Forestry officials have been battling forest fires for a week now and say the dry conditions keep fueling the flames, and Saturday's rain will not be enough to make a difference.
It's turning into a familiar scene in Eastern Kentucky, forest fires. Firemen have worked nonstop for at least six days with little relief.
"16 hours a day," said Emergency Firefighter J.D. Mullins.
"We give them eight hours rest and then get them back out and assign them to another fire," said District Forester Dexter Forester.
As the days go by, the fires get bigger. One burned 350 acres in Pike County last night.
"Fires have been pretty bad, but we've been controlling it and everything," Mullins said.
By the time one is out, another one is reported.
"Yeah, I'm getting a little wore out, but you gotta do what you gotta do," Mullins said.
Forestry officials say there will be fires as long as the conditions are dry. Rain finally started falling Saturday afternoon, but officials say it isn't enough to help.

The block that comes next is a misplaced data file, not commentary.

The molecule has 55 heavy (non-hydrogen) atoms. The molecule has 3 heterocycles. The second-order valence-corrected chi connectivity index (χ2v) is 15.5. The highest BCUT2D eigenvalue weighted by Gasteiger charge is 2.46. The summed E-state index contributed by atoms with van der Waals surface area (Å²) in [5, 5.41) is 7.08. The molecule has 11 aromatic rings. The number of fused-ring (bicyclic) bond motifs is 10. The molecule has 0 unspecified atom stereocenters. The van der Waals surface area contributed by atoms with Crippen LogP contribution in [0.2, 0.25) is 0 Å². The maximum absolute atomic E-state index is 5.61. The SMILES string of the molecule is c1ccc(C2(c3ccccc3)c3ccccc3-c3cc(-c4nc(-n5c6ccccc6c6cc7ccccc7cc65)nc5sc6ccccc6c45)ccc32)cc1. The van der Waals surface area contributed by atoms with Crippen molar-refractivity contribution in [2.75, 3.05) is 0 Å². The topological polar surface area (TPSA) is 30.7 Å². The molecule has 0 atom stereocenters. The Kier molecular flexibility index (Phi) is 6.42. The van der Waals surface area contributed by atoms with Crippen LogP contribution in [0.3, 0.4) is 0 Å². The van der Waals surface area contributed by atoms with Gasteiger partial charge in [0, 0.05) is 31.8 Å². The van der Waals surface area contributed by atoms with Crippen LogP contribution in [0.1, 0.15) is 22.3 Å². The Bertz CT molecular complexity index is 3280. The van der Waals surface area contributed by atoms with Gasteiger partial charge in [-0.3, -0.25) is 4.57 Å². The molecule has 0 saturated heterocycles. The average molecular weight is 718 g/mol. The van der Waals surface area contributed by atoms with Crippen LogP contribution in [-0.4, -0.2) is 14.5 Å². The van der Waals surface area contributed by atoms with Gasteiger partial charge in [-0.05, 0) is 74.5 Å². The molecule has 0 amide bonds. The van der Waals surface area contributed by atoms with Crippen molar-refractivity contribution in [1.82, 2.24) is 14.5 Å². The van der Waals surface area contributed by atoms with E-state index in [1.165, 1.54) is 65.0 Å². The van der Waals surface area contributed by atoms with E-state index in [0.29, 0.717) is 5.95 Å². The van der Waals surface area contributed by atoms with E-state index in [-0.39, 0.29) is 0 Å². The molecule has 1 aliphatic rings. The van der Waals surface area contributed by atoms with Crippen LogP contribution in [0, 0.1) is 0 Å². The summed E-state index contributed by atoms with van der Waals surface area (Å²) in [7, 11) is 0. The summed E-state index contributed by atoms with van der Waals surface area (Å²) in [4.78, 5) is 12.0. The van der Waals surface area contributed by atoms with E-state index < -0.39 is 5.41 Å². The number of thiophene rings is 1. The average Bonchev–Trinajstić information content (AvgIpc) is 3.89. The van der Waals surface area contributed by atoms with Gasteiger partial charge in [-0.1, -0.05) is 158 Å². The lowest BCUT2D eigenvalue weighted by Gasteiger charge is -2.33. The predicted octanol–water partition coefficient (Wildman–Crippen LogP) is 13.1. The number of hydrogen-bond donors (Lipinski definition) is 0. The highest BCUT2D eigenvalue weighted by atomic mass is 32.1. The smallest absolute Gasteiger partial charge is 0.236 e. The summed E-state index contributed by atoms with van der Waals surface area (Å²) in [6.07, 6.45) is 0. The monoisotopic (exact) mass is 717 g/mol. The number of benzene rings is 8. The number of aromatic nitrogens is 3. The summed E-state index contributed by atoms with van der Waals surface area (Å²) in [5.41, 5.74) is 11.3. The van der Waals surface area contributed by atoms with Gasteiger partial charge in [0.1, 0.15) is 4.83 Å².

"I don't think we'll get much from that, and with the humidity being low, a lot of that will evaporate before it hits the ground," Conley said.
"Sun will come out tomorrow and dry it up. Probably have a fire tomorrow," Mullins said.
With little help from the weather, fireman say the only way to get some relief, is for people to stop burning near the forests.
"Need to keep from doing that, and I think we wouldn't have any problems if you keep people from staying out of the woods," Mullins said.
Foresters can't control how the fires start, but they're doing their best, fatigue and all, to control how they end and hoping for more rain.
If you want to report anyone starting fires, you can call the arson hotline at at 1-800-27-ARSON.